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The Lake News Online
  • Action against Alzheimer's

  • Many have heard of Hellen Cook, the woman who wandered away from her family's vacation home in Warsaw in Benton County. Family and friends searched for about a month to find Hellen. When a highly trained team came in to help, her body was found within hours.
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  • Many have heard of Hellen Cook, the woman who wandered away from her family's vacation home in Warsaw in Benton County. Family and friends searched for about a month to find Hellen. When a highly trained team came in to help, her body was found within hours.
    Hellen Cook had Alzheimer's Disease. Her family is now spreading Hellen's story in hopes to help other families like theirs.
    At the Walk to End Alzheimer's in Camdenton on Saturday, Howard Cook along with his son, Mike and Mike's wife Teresa, told the crowd about his wife and the tragedy.
    The Cooks attend many events like this one to spread the word and hopefully get enough support for Hellen's Law.
    "We are trying to encourage Missouri to get a procedure that law enforcement agencies follow when a person goes missing," Howard Cook said.
    The procedure would include a checklist of different alerts, different kinds of people and the resources available.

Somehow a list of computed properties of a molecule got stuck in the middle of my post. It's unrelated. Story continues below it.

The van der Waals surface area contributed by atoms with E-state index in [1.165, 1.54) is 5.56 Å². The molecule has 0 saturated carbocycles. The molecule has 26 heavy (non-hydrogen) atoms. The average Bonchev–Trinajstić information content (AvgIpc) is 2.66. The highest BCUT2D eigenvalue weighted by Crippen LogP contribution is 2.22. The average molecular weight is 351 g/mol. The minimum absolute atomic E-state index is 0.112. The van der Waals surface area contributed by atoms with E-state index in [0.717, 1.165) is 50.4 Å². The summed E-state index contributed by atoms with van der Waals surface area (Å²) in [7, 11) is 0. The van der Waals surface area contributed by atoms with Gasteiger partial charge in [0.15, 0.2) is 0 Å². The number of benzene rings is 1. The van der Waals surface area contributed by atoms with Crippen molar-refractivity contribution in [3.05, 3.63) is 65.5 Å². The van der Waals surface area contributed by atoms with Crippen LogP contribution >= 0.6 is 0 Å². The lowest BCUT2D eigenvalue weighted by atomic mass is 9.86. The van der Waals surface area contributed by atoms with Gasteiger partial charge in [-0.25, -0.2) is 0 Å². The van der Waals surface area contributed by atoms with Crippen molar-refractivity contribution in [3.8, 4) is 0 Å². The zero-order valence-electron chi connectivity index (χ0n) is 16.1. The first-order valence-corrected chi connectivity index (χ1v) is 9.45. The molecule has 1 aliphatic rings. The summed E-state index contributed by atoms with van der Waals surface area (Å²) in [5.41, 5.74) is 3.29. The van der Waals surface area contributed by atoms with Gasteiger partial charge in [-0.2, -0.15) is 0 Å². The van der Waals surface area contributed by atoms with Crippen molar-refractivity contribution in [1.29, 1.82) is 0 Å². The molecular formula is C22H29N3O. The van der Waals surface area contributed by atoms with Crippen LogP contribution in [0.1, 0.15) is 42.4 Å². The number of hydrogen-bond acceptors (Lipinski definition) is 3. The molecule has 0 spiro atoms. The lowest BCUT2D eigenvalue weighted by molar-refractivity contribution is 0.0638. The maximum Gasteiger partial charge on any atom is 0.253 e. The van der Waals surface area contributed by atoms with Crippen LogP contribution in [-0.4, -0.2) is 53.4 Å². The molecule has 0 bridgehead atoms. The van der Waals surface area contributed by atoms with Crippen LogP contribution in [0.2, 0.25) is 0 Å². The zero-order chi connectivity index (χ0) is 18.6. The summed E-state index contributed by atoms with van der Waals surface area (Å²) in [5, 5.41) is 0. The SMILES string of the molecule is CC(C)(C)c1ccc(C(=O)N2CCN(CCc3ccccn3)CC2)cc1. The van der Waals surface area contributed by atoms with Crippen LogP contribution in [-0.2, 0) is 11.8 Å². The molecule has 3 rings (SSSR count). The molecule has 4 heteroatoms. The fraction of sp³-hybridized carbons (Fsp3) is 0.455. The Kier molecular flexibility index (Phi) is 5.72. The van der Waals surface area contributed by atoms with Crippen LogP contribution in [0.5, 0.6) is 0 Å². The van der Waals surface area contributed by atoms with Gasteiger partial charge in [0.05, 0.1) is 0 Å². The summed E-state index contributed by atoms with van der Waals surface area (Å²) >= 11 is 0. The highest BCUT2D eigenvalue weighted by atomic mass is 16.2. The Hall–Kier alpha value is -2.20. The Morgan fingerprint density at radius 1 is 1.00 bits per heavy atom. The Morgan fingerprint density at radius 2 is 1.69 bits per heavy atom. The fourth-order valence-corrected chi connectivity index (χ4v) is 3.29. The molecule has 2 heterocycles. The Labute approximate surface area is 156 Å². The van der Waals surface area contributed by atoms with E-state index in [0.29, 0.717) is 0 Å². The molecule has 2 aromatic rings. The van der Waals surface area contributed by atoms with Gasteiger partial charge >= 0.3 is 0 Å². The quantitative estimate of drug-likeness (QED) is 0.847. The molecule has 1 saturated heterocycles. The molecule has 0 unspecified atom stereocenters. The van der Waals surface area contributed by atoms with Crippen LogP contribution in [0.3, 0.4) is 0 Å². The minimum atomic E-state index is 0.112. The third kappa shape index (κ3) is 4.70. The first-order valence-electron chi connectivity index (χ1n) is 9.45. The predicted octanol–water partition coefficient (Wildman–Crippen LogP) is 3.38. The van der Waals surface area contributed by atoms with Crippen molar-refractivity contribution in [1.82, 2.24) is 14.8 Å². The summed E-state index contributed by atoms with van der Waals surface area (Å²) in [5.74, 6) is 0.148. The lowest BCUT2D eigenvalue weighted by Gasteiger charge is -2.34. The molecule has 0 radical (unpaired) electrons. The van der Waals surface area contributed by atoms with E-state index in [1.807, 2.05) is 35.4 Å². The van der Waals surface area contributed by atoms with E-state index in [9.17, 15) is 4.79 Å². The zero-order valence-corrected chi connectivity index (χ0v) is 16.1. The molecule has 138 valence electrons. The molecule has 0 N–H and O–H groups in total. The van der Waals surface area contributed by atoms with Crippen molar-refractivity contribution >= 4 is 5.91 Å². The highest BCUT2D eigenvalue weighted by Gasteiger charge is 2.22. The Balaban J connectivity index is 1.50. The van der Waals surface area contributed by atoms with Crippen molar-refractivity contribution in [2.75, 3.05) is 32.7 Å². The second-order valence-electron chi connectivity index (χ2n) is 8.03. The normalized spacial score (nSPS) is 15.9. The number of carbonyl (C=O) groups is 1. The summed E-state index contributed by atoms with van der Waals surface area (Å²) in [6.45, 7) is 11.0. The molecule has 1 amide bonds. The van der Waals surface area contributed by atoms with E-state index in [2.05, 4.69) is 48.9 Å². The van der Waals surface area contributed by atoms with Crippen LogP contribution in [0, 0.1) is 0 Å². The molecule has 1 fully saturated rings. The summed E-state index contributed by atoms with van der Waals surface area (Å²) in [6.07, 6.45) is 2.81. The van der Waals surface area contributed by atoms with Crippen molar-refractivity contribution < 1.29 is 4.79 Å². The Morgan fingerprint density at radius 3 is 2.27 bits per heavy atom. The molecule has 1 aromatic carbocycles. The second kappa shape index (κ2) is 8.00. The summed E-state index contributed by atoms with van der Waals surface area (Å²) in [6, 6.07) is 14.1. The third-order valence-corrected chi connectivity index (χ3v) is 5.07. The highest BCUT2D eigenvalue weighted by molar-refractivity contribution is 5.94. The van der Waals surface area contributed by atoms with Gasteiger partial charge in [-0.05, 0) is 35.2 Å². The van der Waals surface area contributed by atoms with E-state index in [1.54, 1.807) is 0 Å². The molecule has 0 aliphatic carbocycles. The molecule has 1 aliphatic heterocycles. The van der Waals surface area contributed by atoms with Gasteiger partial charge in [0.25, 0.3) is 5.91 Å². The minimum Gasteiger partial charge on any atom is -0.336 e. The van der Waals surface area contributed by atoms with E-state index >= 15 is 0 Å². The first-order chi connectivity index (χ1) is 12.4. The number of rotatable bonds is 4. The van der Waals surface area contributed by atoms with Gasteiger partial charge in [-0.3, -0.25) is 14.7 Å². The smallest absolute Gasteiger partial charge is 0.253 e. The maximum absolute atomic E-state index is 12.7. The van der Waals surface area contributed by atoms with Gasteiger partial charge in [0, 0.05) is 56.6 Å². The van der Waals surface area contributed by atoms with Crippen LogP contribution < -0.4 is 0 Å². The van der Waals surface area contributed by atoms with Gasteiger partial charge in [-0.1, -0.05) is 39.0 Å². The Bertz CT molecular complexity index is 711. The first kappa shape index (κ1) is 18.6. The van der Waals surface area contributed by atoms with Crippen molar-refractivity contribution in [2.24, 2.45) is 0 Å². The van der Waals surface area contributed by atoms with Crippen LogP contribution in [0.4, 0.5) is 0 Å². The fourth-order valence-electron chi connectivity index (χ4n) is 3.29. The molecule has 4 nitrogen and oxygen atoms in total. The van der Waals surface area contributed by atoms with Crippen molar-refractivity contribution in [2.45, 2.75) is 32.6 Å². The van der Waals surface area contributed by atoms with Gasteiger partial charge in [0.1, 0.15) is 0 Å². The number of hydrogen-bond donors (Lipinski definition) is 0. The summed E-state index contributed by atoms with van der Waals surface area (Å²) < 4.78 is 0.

Howard believes that if the task force that found Hellen's body would have been called in sooner, they would have found her sooner — and possibly still alive.
    "If they would have been contacted early on, there would have been a different outcome," he said. "This is just another tool for the sheriff to put in his tool box."
    More than 100 supporters were apart of the first ever walk in Camdenton. Every person walked for their own personal reasons. Many were walking for loved ones and friends who have passed away with Alzheimer's, some were walking for friends, some were caretakers and one brave woman was walking because she has Alzheimer's.
    Howard thought of his wife Hellen while he was walking. With tears in his eyes, he described her as a tiny person weighing only 100 pounds, witty, clever and extremely intelligent.
    "Even in her Alzheimer's state, she still had that wit," he recalled. "I told her everyday to never stop making me laugh."
    Howard described the disease itself as very difficult especially for family members trying to care of their loved one.
    "It's a case of the logical mind trying to figure out what the illogical mind is thinking," he said.
    He encouraged family and friends of someone diagnosed with Alzheimer's to just be there for them.
    "Don't argue with them. Just try to make them feel comfortable," he recommended.
    Howard is doing what he can to raise support and awareness for Hellen's Law and hopes to take it to the legislation when they go back into session in January.
    "It's too late to help our little Hellen but we trust it will help another family," he told the crowd at Saturday's walk.
    Page 2 of 2 - Event organizers were impressed with the walk's turnout.
    "It's awesome. We are really excited about the support the Camdenton area gave the Alzheimer's Association," Chris Baker said.
    Baker estimates that more than $6,500 was raised from this event.
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